By Nikki Gordon, Arkansas State University
Open the Box is a Visual Op-Ed that was created for Dr. Elizabeth Chamberlain’s Advanced Composition course at Arkansas State University. When this project was first presented to the class, Dr. Chamberlain told us – the students – to consider telling a story that held a deeper meaning, that had the potential to leave a lasting impact on the reader. I spent days contemplating what “impactful” story I could tell when I found inspiration in the most unlikely of places: my car. As I mention in Open the Box, I was listening to a playlist of Halsey’s music when I heard a set of lyrics that caught my attention: “Well, King Midas put his hands on me again.” Those lyrics coupled with the constant thoughts about the story I would tell for my Visual Op-Ed made me realize that I – and so many others – had a story that needed to be told: the tale of domestic abuse. Within the ten minutes that remained of my drive, I had the entire story outlined in my head. After parking my car, I got out a piece of paper and started jotting down all of the ideas that I had about the project, but as I stared at that piece of paper, I felt a sense of dread. Even though I knew that many men and women had similar stories, I didn’t think that anyone would be able to relate to my story. If there’s anything that I’ve learned in life, it’s that people don’t care about something unless it directly involves or affects them. For this story, I knew that I would need to present it in a way that made the reader feel like he or she was the one that was experiencing the events, which is why I decided to tell the story in the second person. However, I didn’t feel that the simple retelling of the events from the second-person point of view would be effective on its own. When Dr. Chamberlain showed the class Robin Sloan’s Fish: A Tap Essay, I knew that the Tap Essay format combined with the second person perspective would really reinforce the audience’s engagement with the story because a Tap Essay requires the reader to interact with the story in a way that words on a page don’t. When using the Tap Essay format, the reader has to “tap” or “click” through the essay knowing that he or she is the one that is consciously progressing the narrative and that there is no opportunity to return to a previous part of the story. While my essay allows readers to move backward, it was this idea of constant progression that interested me the most when it came to the Tap Essay’s format because it mirrored the situation that I wanted to tell. When it comes to real-life situations like the one in Open the Box, there is only forward progression and the conscious effort to continue moving forward, which is perfectly simulated by the Tap Essay format.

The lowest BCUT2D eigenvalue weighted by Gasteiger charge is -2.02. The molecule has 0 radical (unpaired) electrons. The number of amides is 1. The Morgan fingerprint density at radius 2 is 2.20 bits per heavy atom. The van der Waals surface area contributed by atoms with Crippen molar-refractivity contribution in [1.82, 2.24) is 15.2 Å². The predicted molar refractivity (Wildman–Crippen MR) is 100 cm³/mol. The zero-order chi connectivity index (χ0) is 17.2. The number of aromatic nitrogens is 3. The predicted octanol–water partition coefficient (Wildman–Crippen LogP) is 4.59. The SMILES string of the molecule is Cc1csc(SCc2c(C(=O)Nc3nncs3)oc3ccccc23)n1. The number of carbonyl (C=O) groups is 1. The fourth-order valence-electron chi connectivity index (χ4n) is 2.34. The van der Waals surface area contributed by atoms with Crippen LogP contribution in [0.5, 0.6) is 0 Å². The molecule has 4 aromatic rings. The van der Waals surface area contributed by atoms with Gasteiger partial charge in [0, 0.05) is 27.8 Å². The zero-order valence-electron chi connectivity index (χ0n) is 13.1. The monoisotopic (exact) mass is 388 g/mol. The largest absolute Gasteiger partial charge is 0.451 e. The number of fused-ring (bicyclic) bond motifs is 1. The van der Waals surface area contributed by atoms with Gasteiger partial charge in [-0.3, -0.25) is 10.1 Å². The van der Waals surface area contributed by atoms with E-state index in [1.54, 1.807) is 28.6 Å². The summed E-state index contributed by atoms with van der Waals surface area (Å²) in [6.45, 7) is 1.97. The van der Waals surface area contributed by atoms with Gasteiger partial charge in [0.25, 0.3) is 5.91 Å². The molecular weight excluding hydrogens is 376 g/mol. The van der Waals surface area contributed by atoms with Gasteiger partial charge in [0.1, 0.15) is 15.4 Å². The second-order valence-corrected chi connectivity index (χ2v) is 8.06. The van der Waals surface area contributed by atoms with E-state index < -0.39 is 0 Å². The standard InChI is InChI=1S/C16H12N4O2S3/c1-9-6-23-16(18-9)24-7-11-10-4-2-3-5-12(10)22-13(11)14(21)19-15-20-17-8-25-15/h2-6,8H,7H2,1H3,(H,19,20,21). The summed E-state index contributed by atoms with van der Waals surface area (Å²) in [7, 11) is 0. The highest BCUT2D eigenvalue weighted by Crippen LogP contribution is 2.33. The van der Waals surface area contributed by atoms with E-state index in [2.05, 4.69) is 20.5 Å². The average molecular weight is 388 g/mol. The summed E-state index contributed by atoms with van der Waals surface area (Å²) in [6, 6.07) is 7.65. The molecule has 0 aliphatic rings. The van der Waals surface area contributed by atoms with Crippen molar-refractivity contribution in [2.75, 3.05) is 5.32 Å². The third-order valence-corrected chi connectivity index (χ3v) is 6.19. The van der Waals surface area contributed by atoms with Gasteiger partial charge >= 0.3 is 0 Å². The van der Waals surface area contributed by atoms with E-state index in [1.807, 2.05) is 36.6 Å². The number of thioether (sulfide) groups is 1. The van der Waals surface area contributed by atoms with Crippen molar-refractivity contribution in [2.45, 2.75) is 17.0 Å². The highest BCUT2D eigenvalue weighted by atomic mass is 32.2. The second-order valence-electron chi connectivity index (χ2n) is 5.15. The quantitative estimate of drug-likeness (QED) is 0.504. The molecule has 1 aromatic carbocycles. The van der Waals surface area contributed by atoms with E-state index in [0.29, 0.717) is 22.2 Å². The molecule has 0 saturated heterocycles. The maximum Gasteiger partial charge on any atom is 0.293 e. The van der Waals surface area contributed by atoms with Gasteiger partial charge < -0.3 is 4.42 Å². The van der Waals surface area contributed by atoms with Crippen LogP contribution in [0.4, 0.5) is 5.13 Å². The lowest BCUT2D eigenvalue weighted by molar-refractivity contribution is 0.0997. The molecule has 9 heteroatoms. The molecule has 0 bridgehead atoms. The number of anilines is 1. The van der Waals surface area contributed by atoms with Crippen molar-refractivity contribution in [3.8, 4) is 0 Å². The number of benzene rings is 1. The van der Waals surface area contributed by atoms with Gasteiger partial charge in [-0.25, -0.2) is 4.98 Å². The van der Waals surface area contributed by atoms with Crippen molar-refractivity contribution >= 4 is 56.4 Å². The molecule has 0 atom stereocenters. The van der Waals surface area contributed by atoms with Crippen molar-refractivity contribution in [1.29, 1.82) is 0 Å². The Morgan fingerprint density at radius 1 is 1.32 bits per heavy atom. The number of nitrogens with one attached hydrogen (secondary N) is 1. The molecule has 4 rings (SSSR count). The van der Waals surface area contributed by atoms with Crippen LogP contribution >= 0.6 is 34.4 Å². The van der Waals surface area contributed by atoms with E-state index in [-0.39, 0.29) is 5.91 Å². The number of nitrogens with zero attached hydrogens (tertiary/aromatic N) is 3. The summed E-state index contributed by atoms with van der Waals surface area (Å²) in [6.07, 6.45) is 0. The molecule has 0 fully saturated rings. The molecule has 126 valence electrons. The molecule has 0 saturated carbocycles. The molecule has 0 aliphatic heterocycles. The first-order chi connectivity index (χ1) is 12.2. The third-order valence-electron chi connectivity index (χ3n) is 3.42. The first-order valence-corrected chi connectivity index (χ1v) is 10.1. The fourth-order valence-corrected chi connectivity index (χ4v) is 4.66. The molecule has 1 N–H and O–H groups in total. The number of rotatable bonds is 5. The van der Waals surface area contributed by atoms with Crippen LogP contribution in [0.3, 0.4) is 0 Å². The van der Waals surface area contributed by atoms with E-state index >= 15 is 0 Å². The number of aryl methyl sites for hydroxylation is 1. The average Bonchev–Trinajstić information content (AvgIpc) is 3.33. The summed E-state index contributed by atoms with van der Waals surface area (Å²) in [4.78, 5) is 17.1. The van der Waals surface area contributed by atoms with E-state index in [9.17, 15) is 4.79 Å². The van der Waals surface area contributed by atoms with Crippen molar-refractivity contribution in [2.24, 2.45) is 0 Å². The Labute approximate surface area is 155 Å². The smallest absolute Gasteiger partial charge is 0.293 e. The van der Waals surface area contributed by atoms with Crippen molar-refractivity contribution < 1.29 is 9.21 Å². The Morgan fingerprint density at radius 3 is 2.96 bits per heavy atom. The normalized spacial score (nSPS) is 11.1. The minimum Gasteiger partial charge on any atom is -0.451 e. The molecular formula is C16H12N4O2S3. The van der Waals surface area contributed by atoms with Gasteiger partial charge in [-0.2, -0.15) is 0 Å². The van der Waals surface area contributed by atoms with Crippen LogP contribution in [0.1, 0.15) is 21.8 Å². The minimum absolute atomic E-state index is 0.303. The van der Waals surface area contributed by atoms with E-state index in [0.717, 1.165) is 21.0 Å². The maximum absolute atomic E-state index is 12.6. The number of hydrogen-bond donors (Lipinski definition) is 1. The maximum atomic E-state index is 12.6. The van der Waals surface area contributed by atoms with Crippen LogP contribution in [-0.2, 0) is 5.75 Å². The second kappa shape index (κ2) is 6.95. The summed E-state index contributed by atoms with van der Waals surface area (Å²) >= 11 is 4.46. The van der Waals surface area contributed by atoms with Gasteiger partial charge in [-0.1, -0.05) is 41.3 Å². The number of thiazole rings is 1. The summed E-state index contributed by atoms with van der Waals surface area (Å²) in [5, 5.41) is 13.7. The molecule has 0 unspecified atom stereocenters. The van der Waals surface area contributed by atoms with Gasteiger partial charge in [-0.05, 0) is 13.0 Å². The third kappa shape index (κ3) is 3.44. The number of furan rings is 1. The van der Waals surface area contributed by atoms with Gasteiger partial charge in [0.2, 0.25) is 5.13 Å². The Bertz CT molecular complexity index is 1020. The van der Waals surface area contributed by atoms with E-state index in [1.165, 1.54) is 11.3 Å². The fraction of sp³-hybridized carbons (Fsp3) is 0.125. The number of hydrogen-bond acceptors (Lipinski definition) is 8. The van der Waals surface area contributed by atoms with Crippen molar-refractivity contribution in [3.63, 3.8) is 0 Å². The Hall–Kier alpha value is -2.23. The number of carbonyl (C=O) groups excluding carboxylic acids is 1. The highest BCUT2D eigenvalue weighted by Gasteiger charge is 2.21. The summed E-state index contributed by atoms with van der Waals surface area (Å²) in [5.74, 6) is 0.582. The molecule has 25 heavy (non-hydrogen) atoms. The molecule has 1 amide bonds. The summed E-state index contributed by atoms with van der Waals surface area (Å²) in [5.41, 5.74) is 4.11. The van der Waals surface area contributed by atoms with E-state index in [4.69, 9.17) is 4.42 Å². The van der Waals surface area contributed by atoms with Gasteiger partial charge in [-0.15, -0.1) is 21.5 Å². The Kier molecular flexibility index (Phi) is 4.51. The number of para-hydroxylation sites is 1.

While it may seem that this project came together easily, it was one of the hardest topics I’ve ever had to write about. Not because of the content, not because it is incredibly personal, but because of the response that it invited. Almost every one of my classmates, after reading this, responding by saying, “I’m sorry.” Even though that’s an appropriate response, it’s not the one that I wanted to hear because it implied that I was a victim. I’m not a victim; I’m lucky. I get to tell my story, and that’s the biggest thing that I learned from writing this piece: everyone has a story that is worth telling. I hope that by telling my story, I have inspired others to tell their stories to whomever they choose in whatever format they want.
Open your box and tell your story.